Crimp Induced Leaflet Damage and Calcification of Transcatheter Heart Valves
Aditi Sinha1, Oleksandr Barannyk2, Arash Kheradvar1.
1University of California, Irvine, Irvine, CA, USA, 2ViVitro Labs Inc, Victoria, BC, Canada.
OBJECTIVE:There is increasing evidence regarding different complications arising from clinical implantation of transcatheter aortic heart valves (THV). However, little is known if crimp-induced damage increases tissue calcification thereby reducing the durability of THRs. We are addressing the association between tissue micro-damage and calcification under accelerated wear conditions.
METHODS:Self-expandable THVs with glutaraldehyde-fixed bovine pericardial leaflet were used. The valves were divided into (1) uncrimped, (2) 18-Fr crimped, and (3) 14-Fr crimped. The six THVs were tested in an accelerated wear testing (AWT) system for 50 million cycles, at 37ºC, and 800 cycles/minute. A calcifying solution was used with a final concentration of 55 mM (KCl), 1.5 mM CaCl2, 1.25 KH2PO4 and 20 mM Barbital. The solution was monitored for consistent pH 7.5 and was changed weekly within the test period to minimize fluctuation of Ca++ and HPO4-. The pressure difference across the valves was adjusted at 120 mmHg. After completion of the tests, the valves were retrieved, washed, photographed, imaged using micro-CT scan, and tissues were embedded for histological analyses including stains for calcium (Von Kossa), collagen (Trichrome), and elastin (VVG).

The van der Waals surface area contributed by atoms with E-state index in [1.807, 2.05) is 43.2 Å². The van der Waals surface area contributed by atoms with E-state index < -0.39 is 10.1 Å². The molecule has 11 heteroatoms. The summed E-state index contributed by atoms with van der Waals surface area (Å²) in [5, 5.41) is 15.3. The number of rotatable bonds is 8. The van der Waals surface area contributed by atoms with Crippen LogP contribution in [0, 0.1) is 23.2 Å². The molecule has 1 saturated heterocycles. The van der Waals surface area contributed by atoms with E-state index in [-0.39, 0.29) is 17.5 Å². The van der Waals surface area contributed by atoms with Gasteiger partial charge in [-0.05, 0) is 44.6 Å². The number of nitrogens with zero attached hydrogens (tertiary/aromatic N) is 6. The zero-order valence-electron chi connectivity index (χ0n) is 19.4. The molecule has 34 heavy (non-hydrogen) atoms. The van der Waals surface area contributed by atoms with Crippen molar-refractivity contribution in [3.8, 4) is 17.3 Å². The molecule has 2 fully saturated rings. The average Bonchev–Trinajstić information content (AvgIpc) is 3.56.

RESULTS:Our results indicate that, all the valves, regardless of crimping, exhibited severe tissue calcific lesions around the stent commissures. However, micro-CT revealed that only crimped samples had discrete regions of leaflet calcification in the central region (Figure E and F). Furthermore, histological stains of the tissue segments demonstrated severe and permanent microstructural damage to the tissue including fragmentation of collagen fibers (Figures H and I).
CONCLUSIONS:Our results indicate severe crimp-induced structural damage to leaflets and hydroxyapatite deposition in the belly region of crimped leaflets; a finding that was not obvious in uncrimped groups. Further analysis is underway to determine the quantity of hydroxyapatite deposition on tissues.
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